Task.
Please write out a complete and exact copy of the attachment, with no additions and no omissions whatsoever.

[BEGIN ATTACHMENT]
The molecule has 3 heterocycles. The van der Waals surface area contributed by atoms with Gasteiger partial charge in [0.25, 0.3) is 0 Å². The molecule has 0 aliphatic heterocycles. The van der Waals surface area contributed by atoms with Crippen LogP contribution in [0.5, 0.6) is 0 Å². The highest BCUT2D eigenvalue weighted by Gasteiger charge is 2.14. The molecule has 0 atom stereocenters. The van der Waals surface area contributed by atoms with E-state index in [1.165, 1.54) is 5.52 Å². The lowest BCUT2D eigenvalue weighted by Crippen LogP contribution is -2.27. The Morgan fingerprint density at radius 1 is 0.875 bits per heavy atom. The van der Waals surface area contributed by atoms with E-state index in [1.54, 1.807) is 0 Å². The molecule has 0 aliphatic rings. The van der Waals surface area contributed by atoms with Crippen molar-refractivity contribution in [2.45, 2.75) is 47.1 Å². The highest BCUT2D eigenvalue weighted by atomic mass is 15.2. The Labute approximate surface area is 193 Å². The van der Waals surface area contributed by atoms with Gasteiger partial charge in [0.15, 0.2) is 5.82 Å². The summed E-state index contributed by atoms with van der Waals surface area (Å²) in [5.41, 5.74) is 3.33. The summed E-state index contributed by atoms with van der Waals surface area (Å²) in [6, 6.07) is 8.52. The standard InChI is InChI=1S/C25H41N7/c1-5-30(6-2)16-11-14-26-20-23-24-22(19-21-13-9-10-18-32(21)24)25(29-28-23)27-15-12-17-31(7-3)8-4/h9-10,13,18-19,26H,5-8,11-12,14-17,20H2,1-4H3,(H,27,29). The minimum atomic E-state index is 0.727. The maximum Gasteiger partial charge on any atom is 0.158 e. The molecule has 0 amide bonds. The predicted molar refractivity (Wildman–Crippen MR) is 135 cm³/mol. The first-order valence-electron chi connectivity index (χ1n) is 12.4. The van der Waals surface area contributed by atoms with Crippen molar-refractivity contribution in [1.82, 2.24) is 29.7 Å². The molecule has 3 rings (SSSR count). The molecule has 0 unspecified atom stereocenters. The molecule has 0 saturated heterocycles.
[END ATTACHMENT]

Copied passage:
The molecule has 3 heterocycles. The van der Waals surface area contributed by atoms with Gasteiger partial charge in [0.25, 0.3) is 0 Å². The molecule has 0 aliphatic heterocycles. The van der Waals surface area contributed by atoms with Crippen LogP contribution in [0.5, 0.6) is 0 Å². The highest BCUT2D eigenvalue weighted by Gasteiger charge is 2.14. The molecule has 0 atom stereocenters. The van der Waals surface area contributed by atoms with E-state index in [1.165, 1.54) is 5.52 Å². The lowest BCUT2D eigenvalue weighted by Crippen LogP contribution is -2.27. The Morgan fingerprint density at radius 1 is 0.875 bits per heavy atom. The van der Waals surface area contributed by atoms with E-state index in [1.54, 1.807) is 0 Å². The molecule has 0 aliphatic rings. The van der Waals surface area contributed by atoms with Crippen molar-refractivity contribution in [2.45, 2.75) is 47.1 Å². The highest BCUT2D eigenvalue weighted by atomic mass is 15.2. The Labute approximate surface area is 193 Å². The van der Waals surface area contributed by atoms with Gasteiger partial charge in [0.15, 0.2) is 5.82 Å². The summed E-state index contributed by atoms with van der Waals surface area (Å²) in [5.41, 5.74) is 3.33. The summed E-state index contributed by atoms with van der Waals surface area (Å²) in [6, 6.07) is 8.52. The standard InChI is InChI=1S/C25H41N7/c1-5-30(6-2)16-11-14-26-20-23-24-22(19-21-13-9-10-18-32(21)24)25(29-28-23)27-15-12-17-31(7-3)8-4/h9-10,13,18-19,26H,5-8,11-12,14-17,20H2,1-4H3,(H,27,29). The minimum atomic E-state index is 0.727. The maximum Gasteiger partial charge on any atom is 0.158 e. The molecule has 0 amide bonds. The predicted molar refractivity (Wildman–Crippen MR) is 135 cm³/mol. The first-order valence-electron chi connectivity index (χ1n) is 12.4. The van der Waals surface area contributed by atoms with Crippen molar-refractivity contribution in [1.82, 2.24) is 29.7 Å². The molecule has 3 rings (SSSR count). The molecule has 0 unspecified atom stereocenters. The molecule has 0 saturated heterocycles.